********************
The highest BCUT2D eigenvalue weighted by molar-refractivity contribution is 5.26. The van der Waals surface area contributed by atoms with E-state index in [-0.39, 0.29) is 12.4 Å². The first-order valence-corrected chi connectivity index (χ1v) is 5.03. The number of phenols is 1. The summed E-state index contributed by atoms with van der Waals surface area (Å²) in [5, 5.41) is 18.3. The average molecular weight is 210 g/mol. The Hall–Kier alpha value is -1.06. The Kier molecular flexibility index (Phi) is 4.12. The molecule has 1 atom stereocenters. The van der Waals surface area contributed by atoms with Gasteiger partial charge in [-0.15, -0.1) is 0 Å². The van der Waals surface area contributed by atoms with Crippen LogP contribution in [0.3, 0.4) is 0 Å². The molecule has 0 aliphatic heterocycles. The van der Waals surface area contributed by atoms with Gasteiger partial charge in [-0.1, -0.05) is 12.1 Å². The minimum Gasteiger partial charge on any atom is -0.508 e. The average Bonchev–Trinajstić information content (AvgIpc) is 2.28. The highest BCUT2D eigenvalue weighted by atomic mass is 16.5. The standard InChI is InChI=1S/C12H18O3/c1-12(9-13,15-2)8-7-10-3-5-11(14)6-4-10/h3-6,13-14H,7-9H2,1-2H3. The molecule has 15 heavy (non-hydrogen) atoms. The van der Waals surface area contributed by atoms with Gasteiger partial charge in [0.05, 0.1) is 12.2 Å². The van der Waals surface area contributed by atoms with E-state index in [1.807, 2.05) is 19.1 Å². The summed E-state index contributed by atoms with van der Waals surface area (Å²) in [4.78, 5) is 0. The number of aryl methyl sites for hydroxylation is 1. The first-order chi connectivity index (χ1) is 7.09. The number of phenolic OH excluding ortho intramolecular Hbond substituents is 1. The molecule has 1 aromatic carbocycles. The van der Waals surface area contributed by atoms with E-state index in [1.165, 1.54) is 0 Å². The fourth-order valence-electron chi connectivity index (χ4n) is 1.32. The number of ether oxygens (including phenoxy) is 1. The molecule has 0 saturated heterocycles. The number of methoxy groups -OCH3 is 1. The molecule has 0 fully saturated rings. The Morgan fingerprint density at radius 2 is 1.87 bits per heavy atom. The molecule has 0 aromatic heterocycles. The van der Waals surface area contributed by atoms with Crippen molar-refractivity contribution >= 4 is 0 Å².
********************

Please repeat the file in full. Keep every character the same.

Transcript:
The highest BCUT2D eigenvalue weighted by molar-refractivity contribution is 5.26. The van der Waals surface area contributed by atoms with E-state index in [-0.39, 0.29) is 12.4 Å². The first-order valence-corrected chi connectivity index (χ1v) is 5.03. The number of phenols is 1. The summed E-state index contributed by atoms with van der Waals surface area (Å²) in [5, 5.41) is 18.3. The average molecular weight is 210 g/mol. The Hall–Kier alpha value is -1.06. The Kier molecular flexibility index (Phi) is 4.12. The molecule has 1 atom stereocenters. The van der Waals surface area contributed by atoms with Gasteiger partial charge in [-0.15, -0.1) is 0 Å². The van der Waals surface area contributed by atoms with Crippen LogP contribution in [0.3, 0.4) is 0 Å². The molecule has 0 aliphatic heterocycles. The van der Waals surface area contributed by atoms with Gasteiger partial charge in [-0.1, -0.05) is 12.1 Å². The minimum Gasteiger partial charge on any atom is -0.508 e. The average Bonchev–Trinajstić information content (AvgIpc) is 2.28. The highest BCUT2D eigenvalue weighted by atomic mass is 16.5. The standard InChI is InChI=1S/C12H18O3/c1-12(9-13,15-2)8-7-10-3-5-11(14)6-4-10/h3-6,13-14H,7-9H2,1-2H3. The molecule has 15 heavy (non-hydrogen) atoms. The van der Waals surface area contributed by atoms with Gasteiger partial charge in [0.05, 0.1) is 12.2 Å². The van der Waals surface area contributed by atoms with E-state index in [1.807, 2.05) is 19.1 Å². The summed E-state index contributed by atoms with van der Waals surface area (Å²) in [4.78, 5) is 0. The number of aryl methyl sites for hydroxylation is 1. The first-order chi connectivity index (χ1) is 7.09. The number of phenolic OH excluding ortho intramolecular Hbond substituents is 1. The molecule has 1 aromatic carbocycles. The van der Waals surface area contributed by atoms with E-state index in [1.165, 1.54) is 0 Å². The fourth-order valence-electron chi connectivity index (χ4n) is 1.32. The number of ether oxygens (including phenoxy) is 1. The molecule has 0 saturated heterocycles. The number of methoxy groups -OCH3 is 1. The molecule has 0 fully saturated rings. The Morgan fingerprint density at radius 2 is 1.87 bits per heavy atom. The molecule has 0 aromatic heterocycles. The van der Waals surface area contributed by atoms with Crippen molar-refractivity contribution >= 4 is 0 Å².